Monday, March 29, 2010

Semana Santa

Nicaragua’s government has closed down for Semana Santa…or Holy Week (the week that started yesterday with Palm Sunday and runs through Easter Sunday). All schools are closed, including the medical schools. And the vast majority of businesses will run through Wednesday mid-day and then close for the rest of the week.

It reminds me of the Fourth of July when I was a kid growing up in a rural community where almost all our neighbors worked in mills and the mills closed down so everyone went on vacation mostly to the beach….which is what most with jobs do here.

It is also as hot! Semana Santa is known for its heat. Spring started a little more than a week ago for you in the north. Flowers will start blooming and leaves will have that fresh, baby green color where the light shines through…life begins again.

Passover also starts this week. Nicaragua is more like Passover. It is dry here...dusty…hot….and everything here appears dead.

Much of Nicaragua is Catholic. Viernes Santo or Holy Friday is the day most remembered…the execution of Jesus by the Romans. Twelve steps of the cross are enacted over and over in barrios across the country. Easter is celebrated by some but the day of suffering is what is most remembered.

Nicaraguans understand suffering. With almost half the country living on less than $1.00/day and three-quarters on less than $2.00/day…suffering is a part of their minute-by-minute existence. What they dream of…what they hope for is freedom. They work like slaves to stay alive and if they were set free to determine their own destiny that would be…that would be…well, a miracle!

They understand the suffering and death of Jesus so much more than the hope of Easter. They know pain. They know hunger, thirst, violence….and death. Sometimes - I think – for them it is almost too much to hope for Easter amidst the suffering and death…too much to hope for life amidst the dust, heat, and air filled with burnt particles as brush fires start.

BUT the understanding of BOTH religious events is freedom to experience

  • The chains of slaves breaking.
  • The chains of death being undone.
  • The hope that good will win out.
  • The hope that right will conquer wrong.
  • The hope that the poor and oppressed will see their day of justice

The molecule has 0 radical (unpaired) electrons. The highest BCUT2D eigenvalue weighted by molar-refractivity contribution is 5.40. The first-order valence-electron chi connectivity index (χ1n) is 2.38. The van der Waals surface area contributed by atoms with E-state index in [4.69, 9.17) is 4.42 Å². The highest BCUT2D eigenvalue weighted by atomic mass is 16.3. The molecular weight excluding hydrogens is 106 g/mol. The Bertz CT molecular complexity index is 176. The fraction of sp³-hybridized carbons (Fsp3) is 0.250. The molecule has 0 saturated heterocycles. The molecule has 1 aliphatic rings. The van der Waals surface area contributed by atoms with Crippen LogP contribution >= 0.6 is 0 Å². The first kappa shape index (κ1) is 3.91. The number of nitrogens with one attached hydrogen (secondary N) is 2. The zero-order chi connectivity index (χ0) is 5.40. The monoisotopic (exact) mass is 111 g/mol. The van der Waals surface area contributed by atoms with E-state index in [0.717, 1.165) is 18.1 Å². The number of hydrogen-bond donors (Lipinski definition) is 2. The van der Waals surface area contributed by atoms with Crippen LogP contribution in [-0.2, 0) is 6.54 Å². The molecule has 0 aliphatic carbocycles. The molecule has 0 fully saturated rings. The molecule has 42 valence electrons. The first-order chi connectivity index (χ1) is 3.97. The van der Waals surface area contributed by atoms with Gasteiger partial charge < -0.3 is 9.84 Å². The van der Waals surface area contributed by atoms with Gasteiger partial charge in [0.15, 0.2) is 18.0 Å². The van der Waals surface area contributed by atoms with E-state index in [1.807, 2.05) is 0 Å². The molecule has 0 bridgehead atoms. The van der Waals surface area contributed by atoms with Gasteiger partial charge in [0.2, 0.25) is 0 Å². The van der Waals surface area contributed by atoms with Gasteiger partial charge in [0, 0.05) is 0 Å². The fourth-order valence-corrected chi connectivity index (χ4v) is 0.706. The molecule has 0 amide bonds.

Friday, March 26, 2010

Part VI: Taking off the glasses to see the kingdom of God among us

When are we going to see justice in the world? When are we going to see the sick cared for and the hungry fed? When will we live in a perfect world? The answer: Now.

Howard Zinn once wrote: “the future is an infinite succession of presents, and to live now as we think human beings should live, in defiance of all that is bad around us, is itself a marvelous victory.” Or, as Jesus said more succinctly, “the Kingdom of God is among you.”

The message both Howard and Jesus left us with is this: Quit waiting for the world to be perfect, open your eyes and live it. As you live it, you’ll begin to see it. You’ll see it where you see justice…where you see families farming in harmony with the land…where you see women achieving a better future for their families…where you see people getting the health care they need…you’ll see it where you see children going to school and everyone getting enough food to eat.

The Divine tells us to care for the poor, and we will be taken care of. This is our kingdom…not the Other. The Other, where one-third of all Nicaraguan children under the age of five are chronically malnourished, is not a kingdom of justice…the Other, where fewer than one in five Nicaraguan workers receive at least minimum wage and basic benefits, is not a kingdom of compassion. The Other, where one in five Nicaraguans has been forced to leave the country to find work, is not a kingdom of freedom. The Other won’t look out for us. In the Other, brothers and sisters don’t care for one another.

But in the Divine’s family, we are all brothers and sisters…really. You, and me and Nelson Mandela and George W. Bush and your next door neighbor and the driver who keeps cutting you off in traffic are all brothers and sisters. If we truly believe that, and treat each other as such, and care for each other as brothers and sisters, that is the kingdom of God among us…that is a marvelous victory.

Those living in desperate poverty in Nicaragua and around the world can’t afford to wait for justice…if they wait to be liberated, their families will starve. They can’t afford for their vision of a perfect world to be distant, they must live that vision. And if we want to change the world, we must live that vision as well.

Living out our vision requires of us above all else Hope. For so many Nicaraguans, hope is all they have. A belief that things can and will change.

Ramona and Petronila were both unemployed with families to support, but of an age in Nicaragua where women are no longer considered useful, and aren’t given work. Ramona and Petronila had no other option than to live their vision. They chose to join with the Genesis spinning cooperative in hope…working together for a better future…working for no pay. In the beginning, their families told them they were crazy to work and not get paid…their neighbors laughed at them each morning as they headed out to work, armed only with their Hope. But Ramona and Petronila were not deterred. As Howard Zinn tells us, “To be hopeful in bad times is not just foolishly romantic. It is based on the fact that human history is a history not only of cruelty but also of compassion, sacrifice, courage, kindness.”

The hope and courage and sacrifice of these women is contagious. After three years of hard work, the Genesis co-op’s building is nearly finished. Now when co-op members Pablo and MarĂ­a and Gloria lose sight of their goal, it is their families who give them hope…pushing them out the door to work and saying, “You can’t give up now, Mama, your dream is becoming reality.” It is the dreams that sustain us particularly in these tough times… hope. And it is hope that many Nicaraguans carry in their hearts and the dream of possibilities.